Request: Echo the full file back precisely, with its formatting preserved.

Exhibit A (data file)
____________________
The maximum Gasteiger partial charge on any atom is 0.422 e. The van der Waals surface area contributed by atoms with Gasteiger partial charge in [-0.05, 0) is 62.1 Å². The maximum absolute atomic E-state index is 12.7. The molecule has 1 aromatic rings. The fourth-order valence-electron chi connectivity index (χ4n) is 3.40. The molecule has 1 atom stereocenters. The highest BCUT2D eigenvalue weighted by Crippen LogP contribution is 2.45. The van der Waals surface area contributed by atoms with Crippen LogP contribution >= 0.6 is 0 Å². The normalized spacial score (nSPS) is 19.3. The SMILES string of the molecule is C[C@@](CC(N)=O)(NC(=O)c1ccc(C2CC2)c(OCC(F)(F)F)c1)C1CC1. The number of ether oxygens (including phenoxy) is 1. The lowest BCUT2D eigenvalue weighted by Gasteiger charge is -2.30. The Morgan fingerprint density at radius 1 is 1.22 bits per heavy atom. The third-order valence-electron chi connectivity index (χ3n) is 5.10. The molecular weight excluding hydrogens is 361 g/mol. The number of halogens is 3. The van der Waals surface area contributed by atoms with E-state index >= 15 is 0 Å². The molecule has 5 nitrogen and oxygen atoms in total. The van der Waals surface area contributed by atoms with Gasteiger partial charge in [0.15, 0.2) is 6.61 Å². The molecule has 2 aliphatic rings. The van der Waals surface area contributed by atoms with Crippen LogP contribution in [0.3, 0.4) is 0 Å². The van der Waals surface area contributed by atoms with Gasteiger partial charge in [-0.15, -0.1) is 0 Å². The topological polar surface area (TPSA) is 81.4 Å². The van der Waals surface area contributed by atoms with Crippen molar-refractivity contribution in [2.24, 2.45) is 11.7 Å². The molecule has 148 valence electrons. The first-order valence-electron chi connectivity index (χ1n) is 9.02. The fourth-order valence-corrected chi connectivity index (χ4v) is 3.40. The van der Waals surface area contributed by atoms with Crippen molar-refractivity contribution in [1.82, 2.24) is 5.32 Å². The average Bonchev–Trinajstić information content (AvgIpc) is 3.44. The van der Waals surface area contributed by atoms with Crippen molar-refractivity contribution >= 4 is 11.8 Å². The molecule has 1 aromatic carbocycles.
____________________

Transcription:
The maximum Gasteiger partial charge on any atom is 0.422 e. The van der Waals surface area contributed by atoms with Gasteiger partial charge in [-0.05, 0) is 62.1 Å². The maximum absolute atomic E-state index is 12.7. The molecule has 1 aromatic rings. The fourth-order valence-electron chi connectivity index (χ4n) is 3.40. The molecule has 1 atom stereocenters. The highest BCUT2D eigenvalue weighted by Crippen LogP contribution is 2.45. The van der Waals surface area contributed by atoms with Crippen LogP contribution >= 0.6 is 0 Å². The normalized spacial score (nSPS) is 19.3. The SMILES string of the molecule is C[C@@](CC(N)=O)(NC(=O)c1ccc(C2CC2)c(OCC(F)(F)F)c1)C1CC1. The number of ether oxygens (including phenoxy) is 1. The lowest BCUT2D eigenvalue weighted by Gasteiger charge is -2.30. The Morgan fingerprint density at radius 1 is 1.22 bits per heavy atom. The third-order valence-electron chi connectivity index (χ3n) is 5.10. The molecular weight excluding hydrogens is 361 g/mol. The number of halogens is 3. The van der Waals surface area contributed by atoms with E-state index >= 15 is 0 Å². The molecule has 5 nitrogen and oxygen atoms in total. The van der Waals surface area contributed by atoms with Gasteiger partial charge in [0.15, 0.2) is 6.61 Å². The molecule has 2 aliphatic rings. The van der Waals surface area contributed by atoms with Crippen LogP contribution in [0.3, 0.4) is 0 Å². The van der Waals surface area contributed by atoms with Gasteiger partial charge in [-0.15, -0.1) is 0 Å². The topological polar surface area (TPSA) is 81.4 Å². The van der Waals surface area contributed by atoms with Crippen molar-refractivity contribution in [2.24, 2.45) is 11.7 Å². The molecule has 148 valence electrons. The first-order valence-electron chi connectivity index (χ1n) is 9.02. The fourth-order valence-corrected chi connectivity index (χ4v) is 3.40. The van der Waals surface area contributed by atoms with Crippen molar-refractivity contribution in [1.82, 2.24) is 5.32 Å². The average Bonchev–Trinajstić information content (AvgIpc) is 3.44. The van der Waals surface area contributed by atoms with Crippen molar-refractivity contribution >= 4 is 11.8 Å². The molecule has 1 aromatic carbocycles.